Sen. John McCain released a statement Friday saying he could not in "good conscience vote for the Graham-Cassidy proposal."
The health care bill, dubbed the Graham-Cassidy health care bill after its sponsors Sen. Lindsey Graham of South Carolina and Sen. Bill Cassidy of Louisiana, is the latest GOP attempt to repeal and replace Obamacare.
McCain, who supports the repeal and replace, has been calling for Congress to work together to do so -- which he echoed in his statement Friday.
“We should not be content to pass health care legislation on a party-line basis, as Democrats did when they rammed Obamacare through Congress in 2009. If we do so, our success could be as short-lived as theirs when the political winds shift, as they regularly do. The issue is too important, and too many lives are at risk, for us to leave the American people guessing from one election to the next whether and how they will acquire health insurance. A bill of this impact requires a bipartisan approach."
Sen. McCain said he would "consider supporting" similar legislation if it were subject to "extensive hearings, debate and amendment."
"That has not been the case," McCain said. "Instead, the specter of September 30th budget reconciliation deadline has hung over this entire process."
McCain goes on to say he can't in "good conscience" vote for the bill, adding that he believes Republicans and Democrats can do better together and "have not yet really tried."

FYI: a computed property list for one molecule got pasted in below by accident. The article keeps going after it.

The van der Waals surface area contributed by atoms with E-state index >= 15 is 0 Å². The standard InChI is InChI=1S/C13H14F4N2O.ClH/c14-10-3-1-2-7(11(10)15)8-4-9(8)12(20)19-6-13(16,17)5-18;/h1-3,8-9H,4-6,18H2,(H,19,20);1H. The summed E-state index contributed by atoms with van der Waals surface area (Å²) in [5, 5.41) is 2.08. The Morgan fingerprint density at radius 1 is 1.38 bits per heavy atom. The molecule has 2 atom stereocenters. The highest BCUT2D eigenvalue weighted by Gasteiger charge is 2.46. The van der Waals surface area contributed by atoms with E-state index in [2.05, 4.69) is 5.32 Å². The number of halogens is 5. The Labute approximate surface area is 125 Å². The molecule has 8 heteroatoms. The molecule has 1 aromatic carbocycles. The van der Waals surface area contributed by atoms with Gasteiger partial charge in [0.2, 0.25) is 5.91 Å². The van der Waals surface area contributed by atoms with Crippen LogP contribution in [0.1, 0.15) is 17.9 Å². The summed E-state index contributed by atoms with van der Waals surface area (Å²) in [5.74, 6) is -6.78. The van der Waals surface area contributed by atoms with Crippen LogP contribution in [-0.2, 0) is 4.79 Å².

In his statement, Arizona's senior senator brings up several unanswered questions as a reason for his decision, such as how much it will cost and how it will affect premiums.
This marks the second time McCain has opposed a Obamacare repeal bill. Previously, a McCain "No" was the deciding vote in sinking the GOP's "skinny repeal" of Obamacare shortly after returning to Washington following his cancer diagnoses.
McCain has been adamant about compromise in Congress ever since.
“I take no pleasure in announcing my opposition. Far from it. The bill’s authors are my dear friends, and I think the world of them. I know they are acting consistently with their beliefs and sense of what is best for the country," McCain said.
"So am I."
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